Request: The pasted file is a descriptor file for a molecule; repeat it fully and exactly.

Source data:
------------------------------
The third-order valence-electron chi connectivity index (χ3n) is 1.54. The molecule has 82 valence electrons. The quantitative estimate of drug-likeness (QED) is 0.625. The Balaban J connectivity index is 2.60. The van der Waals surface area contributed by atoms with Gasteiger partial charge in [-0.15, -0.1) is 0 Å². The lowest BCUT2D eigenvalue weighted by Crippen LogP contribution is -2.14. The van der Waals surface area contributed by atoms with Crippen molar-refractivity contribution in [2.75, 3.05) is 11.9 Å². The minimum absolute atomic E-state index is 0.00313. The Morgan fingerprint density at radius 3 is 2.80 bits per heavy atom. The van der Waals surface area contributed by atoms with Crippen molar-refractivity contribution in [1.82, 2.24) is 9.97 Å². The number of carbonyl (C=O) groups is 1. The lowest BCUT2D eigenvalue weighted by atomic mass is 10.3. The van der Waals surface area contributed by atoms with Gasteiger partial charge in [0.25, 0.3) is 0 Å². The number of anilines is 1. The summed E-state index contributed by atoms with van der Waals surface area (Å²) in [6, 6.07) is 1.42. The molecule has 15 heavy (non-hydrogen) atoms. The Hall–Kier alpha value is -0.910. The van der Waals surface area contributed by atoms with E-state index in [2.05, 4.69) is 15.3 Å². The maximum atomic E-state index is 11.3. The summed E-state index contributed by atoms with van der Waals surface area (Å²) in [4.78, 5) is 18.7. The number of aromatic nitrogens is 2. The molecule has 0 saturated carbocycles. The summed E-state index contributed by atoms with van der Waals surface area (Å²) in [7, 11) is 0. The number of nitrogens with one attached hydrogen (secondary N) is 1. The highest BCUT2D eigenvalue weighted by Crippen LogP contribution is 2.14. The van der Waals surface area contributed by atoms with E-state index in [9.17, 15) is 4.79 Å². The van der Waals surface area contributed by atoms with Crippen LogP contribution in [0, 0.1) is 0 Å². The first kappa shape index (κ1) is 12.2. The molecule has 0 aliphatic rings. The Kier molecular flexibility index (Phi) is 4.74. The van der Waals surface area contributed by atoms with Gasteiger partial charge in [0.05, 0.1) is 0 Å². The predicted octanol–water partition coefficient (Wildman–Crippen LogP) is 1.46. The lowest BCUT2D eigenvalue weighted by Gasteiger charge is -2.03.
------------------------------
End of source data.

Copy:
The third-order valence-electron chi connectivity index (χ3n) is 1.54. The molecule has 82 valence electrons. The quantitative estimate of drug-likeness (QED) is 0.625. The Balaban J connectivity index is 2.60. The van der Waals surface area contributed by atoms with Gasteiger partial charge in [-0.15, -0.1) is 0 Å². The lowest BCUT2D eigenvalue weighted by Crippen LogP contribution is -2.14. The van der Waals surface area contributed by atoms with Crippen molar-refractivity contribution in [2.75, 3.05) is 11.9 Å². The minimum absolute atomic E-state index is 0.00313. The Morgan fingerprint density at radius 3 is 2.80 bits per heavy atom. The van der Waals surface area contributed by atoms with Crippen molar-refractivity contribution in [1.82, 2.24) is 9.97 Å². The number of carbonyl (C=O) groups is 1. The lowest BCUT2D eigenvalue weighted by atomic mass is 10.3. The van der Waals surface area contributed by atoms with Gasteiger partial charge in [0.25, 0.3) is 0 Å². The number of anilines is 1. The summed E-state index contributed by atoms with van der Waals surface area (Å²) in [6, 6.07) is 1.42. The molecule has 15 heavy (non-hydrogen) atoms. The Hall–Kier alpha value is -0.910. The van der Waals surface area contributed by atoms with E-state index in [2.05, 4.69) is 15.3 Å². The maximum atomic E-state index is 11.3. The summed E-state index contributed by atoms with van der Waals surface area (Å²) in [4.78, 5) is 18.7. The number of aromatic nitrogens is 2. The molecule has 0 saturated carbocycles. The summed E-state index contributed by atoms with van der Waals surface area (Å²) in [7, 11) is 0. The number of nitrogens with one attached hydrogen (secondary N) is 1. The highest BCUT2D eigenvalue weighted by Crippen LogP contribution is 2.14. The van der Waals surface area contributed by atoms with E-state index in [9.17, 15) is 4.79 Å². The van der Waals surface area contributed by atoms with Crippen LogP contribution in [0, 0.1) is 0 Å². The first kappa shape index (κ1) is 12.2. The molecule has 0 aliphatic rings. The Kier molecular flexibility index (Phi) is 4.74. The van der Waals surface area contributed by atoms with Gasteiger partial charge in [0.05, 0.1) is 0 Å². The predicted octanol–water partition coefficient (Wildman–Crippen LogP) is 1.46. The lowest BCUT2D eigenvalue weighted by Gasteiger charge is -2.03.